Hardly any other car from the 1970s inspires technology enthusiasts and design freaks of the automotive heritage today. Under the hood, a V8 2.6 liter engine awaits for road use: with four overhead camshafts, mechanical intake manifold injection, and dry sump lubrication, its power is transmitted to the rear axle thanks to the ZF five-speed transmission. The ZF SD DL 175 self-locking differential prevents the rear wheels from spinning, and the clutch was supplied by Fichtel & Sachs. From standstill, the car could accelerate to 100 km/h in less than eight seconds, and reach a top speed of 220 km/h.
Alfa Romeo had given up racing in 1951, but the company remained true to the sports car concept. They gradually began to build the cars with self-supporting bodies, but this was complicated and very expensive. Bertone's chief designer at the time, Giorgetto Giugiaro, built a prototype based on the Alfa Tubolare chassis, the Canguro in 1964, which did not go into production, and then the car was well received by Alfa. His successor, Marcello Gandini, was therefore commissioned to produce a similar model; the result was available by the 1967 World's Fair in Montreal.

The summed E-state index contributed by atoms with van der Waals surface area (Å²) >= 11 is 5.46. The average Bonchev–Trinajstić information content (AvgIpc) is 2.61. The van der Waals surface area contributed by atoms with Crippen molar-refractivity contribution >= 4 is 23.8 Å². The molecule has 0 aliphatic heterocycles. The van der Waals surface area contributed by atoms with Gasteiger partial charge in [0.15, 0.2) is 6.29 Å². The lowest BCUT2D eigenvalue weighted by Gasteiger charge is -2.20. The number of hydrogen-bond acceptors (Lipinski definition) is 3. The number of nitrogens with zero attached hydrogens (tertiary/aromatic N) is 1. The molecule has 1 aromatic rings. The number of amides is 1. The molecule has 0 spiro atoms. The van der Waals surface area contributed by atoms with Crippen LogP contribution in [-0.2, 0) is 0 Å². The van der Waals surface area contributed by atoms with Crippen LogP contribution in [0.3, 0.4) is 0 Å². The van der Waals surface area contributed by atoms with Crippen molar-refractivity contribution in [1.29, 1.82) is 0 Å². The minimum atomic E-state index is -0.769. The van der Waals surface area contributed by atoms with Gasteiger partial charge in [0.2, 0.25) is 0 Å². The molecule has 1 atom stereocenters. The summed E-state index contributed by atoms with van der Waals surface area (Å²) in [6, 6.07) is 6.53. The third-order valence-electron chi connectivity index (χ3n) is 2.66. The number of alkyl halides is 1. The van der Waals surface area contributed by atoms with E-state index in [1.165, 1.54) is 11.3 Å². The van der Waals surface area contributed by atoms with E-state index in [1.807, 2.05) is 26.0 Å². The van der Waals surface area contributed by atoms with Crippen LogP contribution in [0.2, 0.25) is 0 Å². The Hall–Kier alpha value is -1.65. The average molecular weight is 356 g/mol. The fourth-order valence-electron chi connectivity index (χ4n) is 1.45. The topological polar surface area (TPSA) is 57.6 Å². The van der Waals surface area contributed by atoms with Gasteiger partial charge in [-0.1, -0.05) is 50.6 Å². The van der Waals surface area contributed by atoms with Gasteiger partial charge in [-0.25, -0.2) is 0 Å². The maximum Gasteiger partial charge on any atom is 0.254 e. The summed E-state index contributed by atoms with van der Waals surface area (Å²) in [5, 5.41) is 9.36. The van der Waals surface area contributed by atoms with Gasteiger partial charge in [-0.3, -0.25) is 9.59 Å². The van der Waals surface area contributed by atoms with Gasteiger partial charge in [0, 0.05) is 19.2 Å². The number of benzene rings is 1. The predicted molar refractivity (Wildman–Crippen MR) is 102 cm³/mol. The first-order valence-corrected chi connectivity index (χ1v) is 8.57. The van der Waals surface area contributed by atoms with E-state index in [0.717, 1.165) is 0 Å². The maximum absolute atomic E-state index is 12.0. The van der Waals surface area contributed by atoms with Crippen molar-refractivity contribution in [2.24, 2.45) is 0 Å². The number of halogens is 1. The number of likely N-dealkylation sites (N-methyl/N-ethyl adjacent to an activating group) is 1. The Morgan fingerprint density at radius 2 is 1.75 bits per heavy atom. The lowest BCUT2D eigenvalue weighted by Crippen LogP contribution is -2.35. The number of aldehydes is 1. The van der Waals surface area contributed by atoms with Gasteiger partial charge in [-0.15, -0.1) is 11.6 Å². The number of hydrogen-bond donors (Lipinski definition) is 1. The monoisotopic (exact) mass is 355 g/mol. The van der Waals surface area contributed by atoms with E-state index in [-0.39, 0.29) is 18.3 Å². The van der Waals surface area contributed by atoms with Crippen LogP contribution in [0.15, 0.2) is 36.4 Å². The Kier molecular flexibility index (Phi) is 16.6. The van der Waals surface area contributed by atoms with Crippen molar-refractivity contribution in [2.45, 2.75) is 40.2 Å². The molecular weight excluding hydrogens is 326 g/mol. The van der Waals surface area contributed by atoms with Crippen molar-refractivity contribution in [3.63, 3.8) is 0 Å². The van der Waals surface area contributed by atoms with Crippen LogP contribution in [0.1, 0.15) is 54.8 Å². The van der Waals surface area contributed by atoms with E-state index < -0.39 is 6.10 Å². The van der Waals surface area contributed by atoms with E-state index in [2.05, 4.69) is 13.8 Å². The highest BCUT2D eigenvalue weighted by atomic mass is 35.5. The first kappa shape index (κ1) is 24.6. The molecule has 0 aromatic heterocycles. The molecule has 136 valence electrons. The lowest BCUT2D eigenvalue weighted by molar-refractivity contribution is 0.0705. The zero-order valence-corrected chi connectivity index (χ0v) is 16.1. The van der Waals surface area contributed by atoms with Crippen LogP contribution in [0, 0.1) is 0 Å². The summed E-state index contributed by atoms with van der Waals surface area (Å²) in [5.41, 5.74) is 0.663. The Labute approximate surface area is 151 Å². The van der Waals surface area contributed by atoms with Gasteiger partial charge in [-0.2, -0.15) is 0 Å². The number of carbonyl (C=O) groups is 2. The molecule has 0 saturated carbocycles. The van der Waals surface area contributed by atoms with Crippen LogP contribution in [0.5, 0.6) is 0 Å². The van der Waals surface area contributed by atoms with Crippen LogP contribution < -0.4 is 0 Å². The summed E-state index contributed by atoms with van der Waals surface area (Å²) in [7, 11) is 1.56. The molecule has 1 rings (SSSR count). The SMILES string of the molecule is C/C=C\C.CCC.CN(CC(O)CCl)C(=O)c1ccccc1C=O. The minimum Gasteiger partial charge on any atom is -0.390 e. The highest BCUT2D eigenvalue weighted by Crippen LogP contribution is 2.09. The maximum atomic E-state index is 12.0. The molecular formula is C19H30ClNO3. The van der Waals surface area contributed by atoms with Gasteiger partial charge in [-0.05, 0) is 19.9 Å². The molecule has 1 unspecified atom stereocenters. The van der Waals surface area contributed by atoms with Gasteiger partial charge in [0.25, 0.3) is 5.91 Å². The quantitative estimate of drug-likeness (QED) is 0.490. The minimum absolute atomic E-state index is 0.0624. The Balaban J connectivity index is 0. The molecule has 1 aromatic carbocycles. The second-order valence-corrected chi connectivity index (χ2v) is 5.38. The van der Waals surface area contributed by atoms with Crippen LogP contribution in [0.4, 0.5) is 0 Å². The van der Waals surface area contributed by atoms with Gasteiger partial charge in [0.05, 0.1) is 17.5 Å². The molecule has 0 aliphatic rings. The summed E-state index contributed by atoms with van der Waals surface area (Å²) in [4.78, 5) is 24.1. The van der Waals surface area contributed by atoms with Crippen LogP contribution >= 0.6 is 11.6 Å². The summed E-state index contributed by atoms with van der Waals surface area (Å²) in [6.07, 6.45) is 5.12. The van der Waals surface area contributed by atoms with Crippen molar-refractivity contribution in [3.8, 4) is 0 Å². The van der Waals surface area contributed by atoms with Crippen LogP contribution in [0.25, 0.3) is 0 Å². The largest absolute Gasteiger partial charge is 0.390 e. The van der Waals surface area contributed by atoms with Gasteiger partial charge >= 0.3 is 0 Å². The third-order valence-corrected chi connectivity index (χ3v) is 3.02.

With the goal of keeping with the times, the original thought was a mid-engine sports car, but this design was already discarded for the prototype, as only the 'Giulia' platform was available for time and cost reasons. The car was originally intended purely as an exhibition model, but the prototype impressed the worldwide public so much, that Alfa decided to produce it as a series model.